12 Apr Cabotage
With the new rules regarding Brexit and private jet charter you will need to be aware of cabotage. Domestic flights in the UK has been affected with the new rules from Brexit. This has made less aircraft available for domestic charter flights as our usual European aircraft are not allowed to fly from one UK destination to another say (Manchester to Edinburgh).
With the UK inside the EU, UK aircraft operators can operate flights freely elsewhere in Europe, and operators from other EU countries can freely operate domestic routes within the UK.
Generally speaking, in a European context, without permission a NON-European operator cannot operate commercially (i.e. pick up/drop off passengers) within Europe or between any European member country and another country other than their own.
What is Cabotage?
The term ‘cabotage’ originates from the French word caboter, meaning to travel by the coast and was a word adopted by the marine industry.
Cabotage in its original was an agreement to have the right to deliver passengers or cargo between ports in a country, by a vessel from a different country. Merchants started selling their goods at shipping ports on the coast of foreign countries.
This way of conducting business effected the domestic market and merchants, so laws were created in order to avoid this.
The same legislation was introduced in the early 1930s with cabotage meaning the right to operate passenger flights within the domestic borders of a country, by an aircraft registered outside that country. To this day the majority of countries worldwide do not permit cabotage.
Under the new rules, UK carriers/operators will operate as third country air carriers to the EU with the right to overfly each other’s territory, make technical stops, and to operate third and fourth freedom passenger and cargo flights between any point in the UK and any point in the EU.
Cabotage is not permitted for any charter (non-scheduled commercial) nor scheduled commercial flight. Many ramp inspections are done. If cabotage has been performed, significant fines may apply along with denial for future operations for a specified period.
What does this mean for domestic UK flights?
It means that there are fewer aircraft for charter flights available for domestic charter flights. This is good for our UK registered aircraft operators, however it does restrict us a ‘charter broker’ looking for a variety of smaller aircraft such as Citation Mustangs and Phenom 100 jets, which are good for our clients and those new to charter flights.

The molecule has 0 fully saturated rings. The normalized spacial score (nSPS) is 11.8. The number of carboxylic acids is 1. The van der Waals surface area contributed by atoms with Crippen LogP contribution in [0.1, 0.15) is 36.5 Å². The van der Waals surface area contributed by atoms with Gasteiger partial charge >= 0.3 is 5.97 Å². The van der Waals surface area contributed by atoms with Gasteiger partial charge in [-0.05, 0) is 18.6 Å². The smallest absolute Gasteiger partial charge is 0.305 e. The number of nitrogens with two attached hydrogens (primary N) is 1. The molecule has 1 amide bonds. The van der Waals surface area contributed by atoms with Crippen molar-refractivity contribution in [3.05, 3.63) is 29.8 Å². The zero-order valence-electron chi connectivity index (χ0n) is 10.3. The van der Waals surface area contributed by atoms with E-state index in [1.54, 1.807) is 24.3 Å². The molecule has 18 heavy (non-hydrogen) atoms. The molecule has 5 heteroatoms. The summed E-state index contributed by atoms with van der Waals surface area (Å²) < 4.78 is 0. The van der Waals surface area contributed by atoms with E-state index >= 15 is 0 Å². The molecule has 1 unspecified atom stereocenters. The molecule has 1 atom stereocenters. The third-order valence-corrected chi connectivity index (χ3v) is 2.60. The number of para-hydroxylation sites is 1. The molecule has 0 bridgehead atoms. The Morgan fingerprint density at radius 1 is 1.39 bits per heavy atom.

With the summer approaching and the lack of clarity from the UK government with holidays abroad, we have had a lot of enquiries for domestic flights to destinations such as Cornwall, Edinburgh, Jersey and Inverness.
Some of our regular charter clients have seen a slight increase in price for flights, that they have flown in the past, so we have to explain the situation with Brexit and cabotage rules to them.
British private jet operators have lost a lot of business to EU rivals since Brexit and some have decided to move their operations to Malta (9H registration) which is in the EU. UK registered operators now have to obtain permits for each flight to and from EU countries. Unfortunately sometimes this is a slow process.
Operators based in the EU are not required to get permits for flights within the EU, just for flights to and from the UK. however these are issued within 48 hours by the UK CAA.
The UK has left the EU, so it needs to negotiate a multilateral agreement, requiring it to accept EU aviation laws and to establish a ‘cooperative economic framework’ or go through the lengthy process of negotiating its own deal as Switzerland did.
UK airlines will have no right to operate passenger or cargo flights between destinations in the EU, and conversely, EU carriers will have no right to operate domestically within the UK.
The Civil Aviation Authority
Please note the following message and attachment from The Civil Aviation Authority which The FA have agreed to distribute on their behalf::
The Civil Aviation Authority (‘CAA’) wishes to raise awareness around the risks of illegal public transport using unlicensed aircraft for commercial purposes. The use of such aircraft is a risk to the safety of passengers carried.
The CAA has updated its guidance material and reminds the users of aircraft being charted commercially that the operator is required to hold an Air Operators Certificate, this means that they are properly regulated and operate to internationally recognised safety standards.
If an aircraft is operated on a commercial basis outside of these regulations then it is likely that the flight will be illegal and that any insurance could be invalidated.
If anybody has any specific questions on this matter, then they are invited to make contact with the CAA who can give further advice if needed, either through the e-mail addresses in the attached or through the CAA’s website which can be found at: